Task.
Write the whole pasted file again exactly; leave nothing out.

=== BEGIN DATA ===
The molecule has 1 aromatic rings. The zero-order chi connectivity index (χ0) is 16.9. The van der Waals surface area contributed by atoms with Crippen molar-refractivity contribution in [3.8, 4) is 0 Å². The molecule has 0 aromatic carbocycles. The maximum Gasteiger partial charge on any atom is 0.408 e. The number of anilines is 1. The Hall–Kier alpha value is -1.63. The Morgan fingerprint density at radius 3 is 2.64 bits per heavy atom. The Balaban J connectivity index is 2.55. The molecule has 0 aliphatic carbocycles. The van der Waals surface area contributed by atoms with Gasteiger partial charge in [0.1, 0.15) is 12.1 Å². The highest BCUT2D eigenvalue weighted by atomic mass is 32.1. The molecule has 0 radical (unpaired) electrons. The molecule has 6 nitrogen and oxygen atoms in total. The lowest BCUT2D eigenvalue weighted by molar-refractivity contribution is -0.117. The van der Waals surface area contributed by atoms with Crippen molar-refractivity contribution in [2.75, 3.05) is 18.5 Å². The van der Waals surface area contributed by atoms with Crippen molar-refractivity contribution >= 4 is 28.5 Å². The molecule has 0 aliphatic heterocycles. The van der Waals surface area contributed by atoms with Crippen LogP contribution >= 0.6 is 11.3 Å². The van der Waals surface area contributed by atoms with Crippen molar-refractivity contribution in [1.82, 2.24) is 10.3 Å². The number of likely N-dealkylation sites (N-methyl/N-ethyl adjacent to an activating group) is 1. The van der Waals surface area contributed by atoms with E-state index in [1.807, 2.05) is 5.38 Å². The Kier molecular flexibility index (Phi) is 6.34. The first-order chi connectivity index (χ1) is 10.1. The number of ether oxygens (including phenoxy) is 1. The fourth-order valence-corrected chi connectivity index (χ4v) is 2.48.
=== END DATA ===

The molecule has 1 aromatic rings. The zero-order chi connectivity index (χ0) is 16.9. The van der Waals surface area contributed by atoms with Crippen molar-refractivity contribution in [3.8, 4) is 0 Å². The molecule has 0 aromatic carbocycles. The maximum Gasteiger partial charge on any atom is 0.408 e. The number of anilines is 1. The Hall–Kier alpha value is -1.63. The Morgan fingerprint density at radius 3 is 2.64 bits per heavy atom. The Balaban J connectivity index is 2.55. The molecule has 0 aliphatic carbocycles. The van der Waals surface area contributed by atoms with Gasteiger partial charge in [0.1, 0.15) is 12.1 Å². The highest BCUT2D eigenvalue weighted by atomic mass is 32.1. The molecule has 0 radical (unpaired) electrons. The molecule has 6 nitrogen and oxygen atoms in total. The lowest BCUT2D eigenvalue weighted by molar-refractivity contribution is -0.117. The van der Waals surface area contributed by atoms with Crippen molar-refractivity contribution in [2.75, 3.05) is 18.5 Å². The van der Waals surface area contributed by atoms with Crippen molar-refractivity contribution >= 4 is 28.5 Å². The molecule has 0 aliphatic heterocycles. The van der Waals surface area contributed by atoms with Crippen LogP contribution >= 0.6 is 11.3 Å². The van der Waals surface area contributed by atoms with Crippen molar-refractivity contribution in [1.82, 2.24) is 10.3 Å². The number of likely N-dealkylation sites (N-methyl/N-ethyl adjacent to an activating group) is 1. The van der Waals surface area contributed by atoms with E-state index in [1.807, 2.05) is 5.38 Å². The Kier molecular flexibility index (Phi) is 6.34. The first-order chi connectivity index (χ1) is 10.1. The number of ether oxygens (including phenoxy) is 1. The fourth-order valence-corrected chi connectivity index (χ4v) is 2.48.